And our physicians play right along with them.
There is no straightforward way to identify MSG in food, pharmaceuticals, cosmetics, or dietary supplements. A consumer may have an MSG-induced adverse reaction, but since MSG in food, pharmaceuticals, cosmetics, and dietary supplements is not identified as such on the label of the product, the consumer may not realize that (s)he has come into contact with MSG.
Making matters worse, the glutamate industry (the glutes) have sold the medical community on the fiction that reactions to MSG are allergic reactions--which is not true. The glutes urge physicians to give allergy tests to people who might be MSG-sensitive, knowing full well that the MSG adverse reaction is a reaction to a toxin, not a reaction to an allergenic substance, and, as such, is not IgE mediated. Traditional allergy tests only identify reactions that are IgE mediated.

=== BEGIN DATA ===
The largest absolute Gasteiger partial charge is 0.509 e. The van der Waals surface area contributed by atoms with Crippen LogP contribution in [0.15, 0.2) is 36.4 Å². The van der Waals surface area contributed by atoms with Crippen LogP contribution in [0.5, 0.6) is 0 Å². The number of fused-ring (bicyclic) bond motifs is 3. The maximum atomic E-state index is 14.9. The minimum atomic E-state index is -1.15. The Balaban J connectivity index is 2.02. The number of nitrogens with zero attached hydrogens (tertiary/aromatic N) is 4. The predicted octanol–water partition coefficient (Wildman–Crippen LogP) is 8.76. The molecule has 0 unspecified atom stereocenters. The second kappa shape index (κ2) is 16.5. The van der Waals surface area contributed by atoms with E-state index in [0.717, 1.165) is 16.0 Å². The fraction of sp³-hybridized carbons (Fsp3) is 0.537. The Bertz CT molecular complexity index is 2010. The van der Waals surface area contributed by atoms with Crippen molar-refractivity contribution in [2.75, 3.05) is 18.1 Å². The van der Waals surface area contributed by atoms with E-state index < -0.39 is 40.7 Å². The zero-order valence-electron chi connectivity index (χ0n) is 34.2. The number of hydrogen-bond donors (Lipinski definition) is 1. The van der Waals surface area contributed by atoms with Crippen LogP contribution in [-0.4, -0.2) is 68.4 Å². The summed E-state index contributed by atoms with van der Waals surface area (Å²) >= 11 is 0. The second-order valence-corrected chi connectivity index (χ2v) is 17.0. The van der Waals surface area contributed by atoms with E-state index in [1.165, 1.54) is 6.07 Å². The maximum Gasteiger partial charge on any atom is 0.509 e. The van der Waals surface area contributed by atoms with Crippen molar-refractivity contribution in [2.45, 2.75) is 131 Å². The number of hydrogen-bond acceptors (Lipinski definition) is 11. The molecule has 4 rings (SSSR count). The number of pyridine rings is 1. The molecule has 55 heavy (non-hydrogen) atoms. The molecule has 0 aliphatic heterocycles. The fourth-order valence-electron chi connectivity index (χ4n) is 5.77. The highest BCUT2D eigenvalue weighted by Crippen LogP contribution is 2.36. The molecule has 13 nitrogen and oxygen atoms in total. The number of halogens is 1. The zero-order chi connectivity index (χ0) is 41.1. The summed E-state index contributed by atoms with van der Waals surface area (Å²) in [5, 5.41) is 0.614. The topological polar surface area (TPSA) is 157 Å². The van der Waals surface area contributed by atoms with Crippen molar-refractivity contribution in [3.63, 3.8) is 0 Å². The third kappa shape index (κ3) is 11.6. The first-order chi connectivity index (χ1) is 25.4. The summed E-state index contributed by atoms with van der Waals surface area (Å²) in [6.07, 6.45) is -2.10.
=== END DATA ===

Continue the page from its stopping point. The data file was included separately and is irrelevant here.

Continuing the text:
The only way to determine if a person is sensitive to MSG is to feed MSG to that person and observe him or her for as long as 48 hours after feeding; or to have the person keep a record of food, pharmaceutical, cosmetic, and dietary supplement use and any MSG reactions.
Learning to pinpoint MSG as a reaction trigger, recognizing reactions that might be MSG-induced adverse reactions, and understanding where MSG is hidden in food, are essential to recognizing or diagnosing MSG-induced adverse reactions.
Some people eat MSG and react immediately.Some react as late as 48 hours after ingesting MSG. Of help in diagnosis is the fact that for many people, the time between eating MSG and reacting to it is generally the same each time they react.
Reactions are dose related. Some people cannot tolerate even the smallest amount of MSG. Others tolerate single small amounts, but react to MSG when they ingest a gram or more in any one meal. Others can ingest five grams or more, without evidencing a reaction. Canned soups analyzed some time ago, each contained about .6 grams MSG per serving. At that time, five grams or more MSG could, at times, be found in a single meal.